While the same pockets of diversity appear, the Northeast looks much weaker for Kerry and the rest of the country much stronger for Bush — except for the suburbs in major urban areas, which are closer to 55-45 or 60-40 — than the other map might suggest.

Bush’s strength throughout most of the country was the overwhelming thing I took away from the percent map. Imagine taking a road trip across the country and asking people everywhere you stopped how they voted. On just about any route you picked, the result would be that most people would say, “I voted for Bush and 2/3 or more of my neighbors did, too.” To me, that sounds like a mandate . . . of a sort.

I believe in the U.S., you can consider counties to be a surrogate for communities. Small counties with high population densities and large counties with low population densities might spatially distort community distributions; nevertheless, in both cases communities within counties tend to resemble each other.

Of the 3,399 counties, Bush had a majority in 2,553 (75%) and a large 2/3 supermajority in 1,129 (33%) of them. Kerry on the other hand had a straight majority in only 598 (18%) and a supermajority in 80 (2%).

Entire population areas of this country wanted Bush to win (or didn’t want Kerry to win). Now Kerry did well in a select few places, and those places had a large number of votes, but most areas favored Bush by large enough margins for me to say that most communities around the U.S. actually want [or wanted] Bush to govern.

To be sure, if you were to spread voters out over the whole of the country — or shrink them together as some maps do — the results would be a very divided 51% of the ubercommunity voted Bush and 48% Kerry. But these maps, while interesting, distort the power of counties to convey community.

If all of the urban voters were slathered across the West and South, the West and South’s communities would have a different composition and new concerns. If all of the rural/suburban electorate were bunched up against the big cities, these voters would have a much different perspective. Votes would change.

If you take a random, equal sample of voters from each of the nation’s communities (i.e., points of view), Bush wins with a large mandate.

I’m not trying to say that an individual’s vote doesn’t matter if she lives in one place and not in another. In fact, that’s my general opposition to the electoral college: it effectively removes minority opinion voters’ voices from the political process in “solid” or “secure” states and violates the principle of one person, one vote.

As a snapshot of the American zeitgeist in late 2004, it’s interesting to look at deviation from the middle, as represented by a 51-48% election result.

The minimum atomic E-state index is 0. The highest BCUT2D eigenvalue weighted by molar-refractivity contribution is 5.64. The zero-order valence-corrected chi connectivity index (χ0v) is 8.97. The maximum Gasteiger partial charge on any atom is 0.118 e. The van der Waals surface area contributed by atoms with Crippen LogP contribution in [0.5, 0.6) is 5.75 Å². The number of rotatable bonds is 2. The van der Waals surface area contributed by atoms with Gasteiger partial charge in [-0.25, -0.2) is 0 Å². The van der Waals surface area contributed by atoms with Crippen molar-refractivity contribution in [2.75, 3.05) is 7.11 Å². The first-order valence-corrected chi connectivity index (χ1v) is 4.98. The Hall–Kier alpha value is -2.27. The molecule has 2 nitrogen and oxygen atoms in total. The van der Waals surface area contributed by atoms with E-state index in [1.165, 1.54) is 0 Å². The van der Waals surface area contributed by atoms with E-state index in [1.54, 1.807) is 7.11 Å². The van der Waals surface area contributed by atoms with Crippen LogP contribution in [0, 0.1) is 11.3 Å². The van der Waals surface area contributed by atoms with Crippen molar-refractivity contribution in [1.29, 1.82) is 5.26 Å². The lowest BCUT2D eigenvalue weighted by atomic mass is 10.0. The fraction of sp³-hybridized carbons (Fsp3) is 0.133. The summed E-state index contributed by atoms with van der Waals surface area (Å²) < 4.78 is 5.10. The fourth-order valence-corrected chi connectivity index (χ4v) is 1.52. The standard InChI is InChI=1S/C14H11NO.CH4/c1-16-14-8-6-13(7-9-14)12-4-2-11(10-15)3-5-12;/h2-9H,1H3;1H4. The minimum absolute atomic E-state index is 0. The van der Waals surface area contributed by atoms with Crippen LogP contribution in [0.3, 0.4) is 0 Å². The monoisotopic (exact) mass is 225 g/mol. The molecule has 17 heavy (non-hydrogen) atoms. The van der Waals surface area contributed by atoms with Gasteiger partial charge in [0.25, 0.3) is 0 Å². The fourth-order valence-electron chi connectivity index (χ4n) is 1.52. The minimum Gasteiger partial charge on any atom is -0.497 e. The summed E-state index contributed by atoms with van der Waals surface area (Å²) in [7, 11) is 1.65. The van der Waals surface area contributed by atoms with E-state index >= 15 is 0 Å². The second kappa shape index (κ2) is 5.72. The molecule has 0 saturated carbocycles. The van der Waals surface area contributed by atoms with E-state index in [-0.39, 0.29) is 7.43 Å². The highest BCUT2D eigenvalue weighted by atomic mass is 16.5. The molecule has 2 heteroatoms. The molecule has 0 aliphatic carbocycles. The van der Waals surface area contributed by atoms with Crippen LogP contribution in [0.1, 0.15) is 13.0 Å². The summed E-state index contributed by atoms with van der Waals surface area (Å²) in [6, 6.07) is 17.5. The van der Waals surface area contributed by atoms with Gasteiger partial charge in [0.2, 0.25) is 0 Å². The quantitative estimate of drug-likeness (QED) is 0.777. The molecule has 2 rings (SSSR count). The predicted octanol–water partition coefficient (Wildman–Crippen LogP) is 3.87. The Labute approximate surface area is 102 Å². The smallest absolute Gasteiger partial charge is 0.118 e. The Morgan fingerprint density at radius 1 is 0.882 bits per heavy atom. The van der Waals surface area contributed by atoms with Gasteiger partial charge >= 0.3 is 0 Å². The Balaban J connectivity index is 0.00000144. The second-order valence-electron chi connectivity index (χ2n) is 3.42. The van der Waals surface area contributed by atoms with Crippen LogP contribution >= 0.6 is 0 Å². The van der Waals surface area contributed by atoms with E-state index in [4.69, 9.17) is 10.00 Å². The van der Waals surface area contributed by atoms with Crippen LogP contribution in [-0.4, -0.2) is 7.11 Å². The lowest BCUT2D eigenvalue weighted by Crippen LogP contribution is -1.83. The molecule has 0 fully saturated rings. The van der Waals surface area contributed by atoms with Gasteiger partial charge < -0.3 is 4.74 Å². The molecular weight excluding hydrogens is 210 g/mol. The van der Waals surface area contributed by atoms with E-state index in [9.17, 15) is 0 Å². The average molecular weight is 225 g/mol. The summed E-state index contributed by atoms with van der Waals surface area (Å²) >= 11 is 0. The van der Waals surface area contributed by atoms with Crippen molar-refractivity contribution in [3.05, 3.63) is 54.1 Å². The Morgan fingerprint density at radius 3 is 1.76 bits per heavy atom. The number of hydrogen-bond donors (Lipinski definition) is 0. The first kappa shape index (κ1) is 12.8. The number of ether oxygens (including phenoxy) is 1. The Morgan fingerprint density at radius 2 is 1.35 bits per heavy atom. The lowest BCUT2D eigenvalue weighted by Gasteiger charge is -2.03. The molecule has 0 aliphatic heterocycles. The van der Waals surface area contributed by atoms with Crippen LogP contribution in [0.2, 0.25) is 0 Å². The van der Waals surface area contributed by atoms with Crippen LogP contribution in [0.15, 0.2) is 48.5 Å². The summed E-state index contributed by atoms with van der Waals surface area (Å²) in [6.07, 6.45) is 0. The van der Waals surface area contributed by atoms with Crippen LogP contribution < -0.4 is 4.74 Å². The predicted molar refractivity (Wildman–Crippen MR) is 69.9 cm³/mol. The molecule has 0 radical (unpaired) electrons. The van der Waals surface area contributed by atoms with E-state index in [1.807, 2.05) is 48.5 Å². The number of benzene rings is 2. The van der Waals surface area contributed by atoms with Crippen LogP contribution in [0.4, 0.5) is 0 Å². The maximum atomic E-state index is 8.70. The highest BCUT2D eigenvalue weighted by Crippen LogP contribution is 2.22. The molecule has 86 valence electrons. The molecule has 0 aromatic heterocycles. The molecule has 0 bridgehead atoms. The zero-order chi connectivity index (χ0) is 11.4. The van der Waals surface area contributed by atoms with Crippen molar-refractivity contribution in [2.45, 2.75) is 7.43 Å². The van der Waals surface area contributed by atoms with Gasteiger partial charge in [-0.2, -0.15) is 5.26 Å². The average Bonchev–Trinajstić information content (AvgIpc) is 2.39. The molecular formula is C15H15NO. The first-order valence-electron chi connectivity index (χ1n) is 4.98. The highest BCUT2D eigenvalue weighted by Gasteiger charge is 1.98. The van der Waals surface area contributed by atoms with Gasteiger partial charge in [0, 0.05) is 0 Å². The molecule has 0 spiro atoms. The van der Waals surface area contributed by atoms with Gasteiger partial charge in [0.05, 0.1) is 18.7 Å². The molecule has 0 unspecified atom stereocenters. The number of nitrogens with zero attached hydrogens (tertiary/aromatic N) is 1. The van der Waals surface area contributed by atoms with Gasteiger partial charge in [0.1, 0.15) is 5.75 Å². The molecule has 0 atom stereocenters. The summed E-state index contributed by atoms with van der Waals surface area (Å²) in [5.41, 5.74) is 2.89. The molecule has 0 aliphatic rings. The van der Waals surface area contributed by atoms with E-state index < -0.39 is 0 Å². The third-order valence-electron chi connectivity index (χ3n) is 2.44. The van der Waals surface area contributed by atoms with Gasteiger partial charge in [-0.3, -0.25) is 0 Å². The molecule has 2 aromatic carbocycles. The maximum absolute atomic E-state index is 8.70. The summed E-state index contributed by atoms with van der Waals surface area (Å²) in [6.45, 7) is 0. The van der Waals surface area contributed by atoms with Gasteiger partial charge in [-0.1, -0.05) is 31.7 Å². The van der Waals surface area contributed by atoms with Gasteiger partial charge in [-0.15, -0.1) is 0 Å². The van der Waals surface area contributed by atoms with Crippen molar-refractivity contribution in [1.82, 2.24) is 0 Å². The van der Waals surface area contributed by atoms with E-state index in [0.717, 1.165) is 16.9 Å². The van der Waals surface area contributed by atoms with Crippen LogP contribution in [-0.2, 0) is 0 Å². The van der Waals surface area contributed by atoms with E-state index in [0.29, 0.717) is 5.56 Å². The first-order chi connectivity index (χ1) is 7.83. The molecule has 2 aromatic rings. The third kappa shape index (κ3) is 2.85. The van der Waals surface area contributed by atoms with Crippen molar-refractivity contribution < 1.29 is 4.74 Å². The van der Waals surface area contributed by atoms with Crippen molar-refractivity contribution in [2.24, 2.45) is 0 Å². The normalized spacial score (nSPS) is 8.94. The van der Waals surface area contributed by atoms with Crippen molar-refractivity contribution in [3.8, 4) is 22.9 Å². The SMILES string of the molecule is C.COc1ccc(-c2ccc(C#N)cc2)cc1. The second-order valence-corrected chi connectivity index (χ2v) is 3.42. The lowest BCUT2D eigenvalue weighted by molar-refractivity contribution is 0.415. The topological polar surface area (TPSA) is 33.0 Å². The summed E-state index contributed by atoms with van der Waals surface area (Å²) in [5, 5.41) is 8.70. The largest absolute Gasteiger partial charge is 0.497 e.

Map of deviation from the average 51-48% vote distribution of the 2004 U.S. presidential election, by county (Mercator projection)
(Larger)

The margin in white counties deviated by less than 4 percent from the norm; light blue/pink, less than 12 percent; medium blue/red, less than 20 percent; deep blue and red counties had deviations of more than 20%.

Perhaps it shows more conservative and liberal areas. Perhaps it shows differences in partisanship. Perhaps it only shows approval patterns for this one election.

Map of standard deviation from the average 51-48% vote distribution of the 2004 U.S. presidential election, by county (Mercator projection)
(Larger)

Standard deviation — a hefty 13% — might be more interesting in showing “solid” areas for each party. White areas are within the first standard deviation; subsequent shades are another 13% standard deviation each.

Posted in This is who we are | 3 Comments

MATLAB + Doom = Future engineers

“The next-generation engineer will use the 3D control scheme he has grown up with.” That’s how Jörg Buchholz introduced his Doom 1.1 MATLAB code that lets data visualizers “fly through a 3D scene like in a first-person shooter in god mode.”

Are shooter games the future of data visualization? Maybe not, but the entertainment industry will play a role.

  • Radiologists are awash in so much data than they have trouble reading “films” in the traditional way. SCAR‘s Transforming the Radiological Interpretation Process (TRIP) initiative draws upon expertise from Hollywood for—among other things—novel visualization techniques and data navigation tools.
  • When I visited the Chicago Mercantile Exchange on a break during a business trip, I saw a trader using what looked like a PlayStation game controller. A Baseline Magazine article explains why game controllers are useful for trading: “[The Exchange is pursuing] new markets such as trading arcades, small venues in Dublin, London and Gibraltar that host a new generation of traders who can use joysticks instead of computers to swap financial derivatives. ‘They trade as if it were a video game,’ says Steve Goldman, director of network architecture at the exchange, holding up a PlayStation joystick. ‘And we want to make sure they have something to trade here.’ . . . These traders follow set systems and algorithms and chase seemingly minuscule market moves. Under these systems, rapid hand-eye coordination is critical.”
Posted in Computing, MATLAB | Leave a comment

Colorizing Black and White Images

Why, oh why, do we stubbornly cling to the idea that images are — or even should be — truthful? Why don’t we just assume that images are always layered with enough ambiguity, unknowability, and choices of the photographer and image purveyors to make all statements about visual truth suspect?

Here is another example of the Wag the Dog variety. Three researchers at Hebrew University are using MATLAB code to colorize grayscale images, quickly adding realistic color where there was none and changing the color of selecteed regions.

Posted in Fodder for Techno-weenies, Photography | Leave a comment

Things to do on a 14.5 hour flight

South Asian grad student and Chapati Mystery author Sepoy posted a link to a list of ways to stave off the boredom on the flight to India. Righteously cranky!